The levels and the points required to achieve each level are as follows:
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These changes to the B-BBEE levels will substantially alter an enterprise’s existing B-BBEE rating and will in most cases result in most enterprises automatically being downgraded. For example, an enterprise with 65 points would drop from a Level 4 under the 2007 Codes to a Level 7 under the 2013 Codes. This could be particularly problematic for companies that have contractually warranted their B-BBEE rating level for the duration of long-term agreements.
Classification of Enterprises
The classification of enterprises according to their annual turnover into Exempted Micro Enterprises (EME), Qualifying Small Enterprises (QSE) and Large Enterprises is maintained by the 2013 Codes, but the turnover threshold for each category was adjusted as follows:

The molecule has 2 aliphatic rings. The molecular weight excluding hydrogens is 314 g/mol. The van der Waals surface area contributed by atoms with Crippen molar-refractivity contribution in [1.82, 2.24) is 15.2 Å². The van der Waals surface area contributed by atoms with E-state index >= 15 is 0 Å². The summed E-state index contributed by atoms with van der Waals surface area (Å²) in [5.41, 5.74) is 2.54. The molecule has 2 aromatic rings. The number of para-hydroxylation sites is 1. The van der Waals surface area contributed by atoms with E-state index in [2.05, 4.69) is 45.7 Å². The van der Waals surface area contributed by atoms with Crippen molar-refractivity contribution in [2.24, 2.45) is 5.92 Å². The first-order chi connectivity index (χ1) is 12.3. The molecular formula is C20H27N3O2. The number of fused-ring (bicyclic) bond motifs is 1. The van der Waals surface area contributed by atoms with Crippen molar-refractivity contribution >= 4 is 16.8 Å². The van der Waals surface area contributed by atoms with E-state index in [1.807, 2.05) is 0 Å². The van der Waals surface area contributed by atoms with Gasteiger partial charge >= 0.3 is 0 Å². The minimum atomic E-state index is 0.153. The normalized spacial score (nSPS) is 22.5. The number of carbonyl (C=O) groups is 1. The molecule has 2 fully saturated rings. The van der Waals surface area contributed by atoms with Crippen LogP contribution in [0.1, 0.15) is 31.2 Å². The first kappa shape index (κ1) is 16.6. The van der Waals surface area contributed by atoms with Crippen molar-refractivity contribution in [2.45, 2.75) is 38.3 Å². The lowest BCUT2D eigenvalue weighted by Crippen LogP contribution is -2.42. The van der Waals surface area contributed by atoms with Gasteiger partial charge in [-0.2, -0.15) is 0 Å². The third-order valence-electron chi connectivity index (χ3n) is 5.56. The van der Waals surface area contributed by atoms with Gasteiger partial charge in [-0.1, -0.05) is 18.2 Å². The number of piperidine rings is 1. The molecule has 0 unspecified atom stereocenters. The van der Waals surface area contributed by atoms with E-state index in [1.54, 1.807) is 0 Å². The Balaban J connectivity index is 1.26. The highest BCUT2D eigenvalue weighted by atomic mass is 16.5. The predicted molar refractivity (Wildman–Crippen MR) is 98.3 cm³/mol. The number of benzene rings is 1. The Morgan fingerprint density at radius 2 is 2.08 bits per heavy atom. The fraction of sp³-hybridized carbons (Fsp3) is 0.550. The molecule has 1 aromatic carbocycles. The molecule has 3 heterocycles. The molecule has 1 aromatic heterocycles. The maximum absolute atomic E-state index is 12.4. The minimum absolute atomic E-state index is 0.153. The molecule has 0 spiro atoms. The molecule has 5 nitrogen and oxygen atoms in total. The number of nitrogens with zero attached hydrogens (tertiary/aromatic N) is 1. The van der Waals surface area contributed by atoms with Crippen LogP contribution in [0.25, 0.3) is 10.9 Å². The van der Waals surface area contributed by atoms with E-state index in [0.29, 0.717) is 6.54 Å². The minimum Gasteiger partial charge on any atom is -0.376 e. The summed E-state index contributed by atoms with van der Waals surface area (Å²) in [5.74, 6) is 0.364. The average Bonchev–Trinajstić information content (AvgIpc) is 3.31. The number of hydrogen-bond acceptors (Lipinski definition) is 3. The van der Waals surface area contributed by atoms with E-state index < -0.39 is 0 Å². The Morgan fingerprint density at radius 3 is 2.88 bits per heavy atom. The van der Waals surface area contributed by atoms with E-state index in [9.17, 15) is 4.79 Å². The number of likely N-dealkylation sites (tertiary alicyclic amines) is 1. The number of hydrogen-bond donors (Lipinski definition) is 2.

An EME is now an enterprise up to a maximum of up to ZAR 10 Million annual turnover (previously ZAR 5 Million).
A QSE is now an enterprise with an annual turnover from ZAR 10 Million to 50 Million (previously ZAR 5 Million to ZAR 35 Million).
A large enterprise is now an enterprise with an annual turnover of at least ZAR 50 Million (previously ZAR 35 Million).
Exempted Micro Enterprises (EME’s) will remain to be deemed to have a Level 4 B-BBEE Status. Furthermore, start-up enterprises are still automatically afforded a Level 4 B-BBEE Status for their first year of operation. Accordingly, a start-up enterprise has one year in which it can align its strategies to achieve a favourable B-BBEE rating after its first year of operation.
Black-Owned EMEs and QSEs